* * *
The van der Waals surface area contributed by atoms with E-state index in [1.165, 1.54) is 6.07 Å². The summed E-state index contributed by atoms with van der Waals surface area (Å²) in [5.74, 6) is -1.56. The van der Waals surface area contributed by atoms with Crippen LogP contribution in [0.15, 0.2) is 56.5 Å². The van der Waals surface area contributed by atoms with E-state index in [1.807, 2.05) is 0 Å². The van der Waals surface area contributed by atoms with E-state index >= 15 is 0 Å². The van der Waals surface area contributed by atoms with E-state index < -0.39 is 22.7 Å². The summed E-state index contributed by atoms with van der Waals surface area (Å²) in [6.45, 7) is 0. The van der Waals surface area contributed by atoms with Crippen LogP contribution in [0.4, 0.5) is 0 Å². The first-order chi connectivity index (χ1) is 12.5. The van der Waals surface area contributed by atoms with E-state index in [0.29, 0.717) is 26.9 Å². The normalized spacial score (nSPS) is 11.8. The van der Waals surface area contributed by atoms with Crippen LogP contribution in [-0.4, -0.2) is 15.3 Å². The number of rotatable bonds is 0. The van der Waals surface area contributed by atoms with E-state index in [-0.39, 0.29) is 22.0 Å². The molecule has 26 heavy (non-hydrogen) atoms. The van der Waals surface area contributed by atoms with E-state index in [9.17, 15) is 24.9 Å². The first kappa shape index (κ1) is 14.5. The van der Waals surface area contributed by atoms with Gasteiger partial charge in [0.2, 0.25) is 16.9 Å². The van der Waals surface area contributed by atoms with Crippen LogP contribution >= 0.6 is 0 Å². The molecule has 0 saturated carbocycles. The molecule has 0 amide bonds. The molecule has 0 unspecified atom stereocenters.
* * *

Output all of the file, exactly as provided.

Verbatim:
The van der Waals surface area contributed by atoms with E-state index in [1.165, 1.54) is 6.07 Å². The summed E-state index contributed by atoms with van der Waals surface area (Å²) in [5.74, 6) is -1.56. The van der Waals surface area contributed by atoms with Crippen LogP contribution in [0.15, 0.2) is 56.5 Å². The van der Waals surface area contributed by atoms with E-state index in [1.807, 2.05) is 0 Å². The van der Waals surface area contributed by atoms with E-state index >= 15 is 0 Å². The van der Waals surface area contributed by atoms with E-state index < -0.39 is 22.7 Å². The summed E-state index contributed by atoms with van der Waals surface area (Å²) in [6.45, 7) is 0. The van der Waals surface area contributed by atoms with Crippen LogP contribution in [0.4, 0.5) is 0 Å². The first-order chi connectivity index (χ1) is 12.5. The van der Waals surface area contributed by atoms with E-state index in [0.29, 0.717) is 26.9 Å². The normalized spacial score (nSPS) is 11.8. The van der Waals surface area contributed by atoms with Crippen LogP contribution in [-0.4, -0.2) is 15.3 Å². The number of rotatable bonds is 0. The van der Waals surface area contributed by atoms with E-state index in [-0.39, 0.29) is 22.0 Å². The molecule has 26 heavy (non-hydrogen) atoms. The van der Waals surface area contributed by atoms with E-state index in [9.17, 15) is 24.9 Å². The first kappa shape index (κ1) is 14.5. The van der Waals surface area contributed by atoms with Gasteiger partial charge in [0.2, 0.25) is 16.9 Å². The van der Waals surface area contributed by atoms with Crippen LogP contribution >= 0.6 is 0 Å². The molecule has 0 saturated carbocycles. The molecule has 0 amide bonds. The molecule has 0 unspecified atom stereocenters.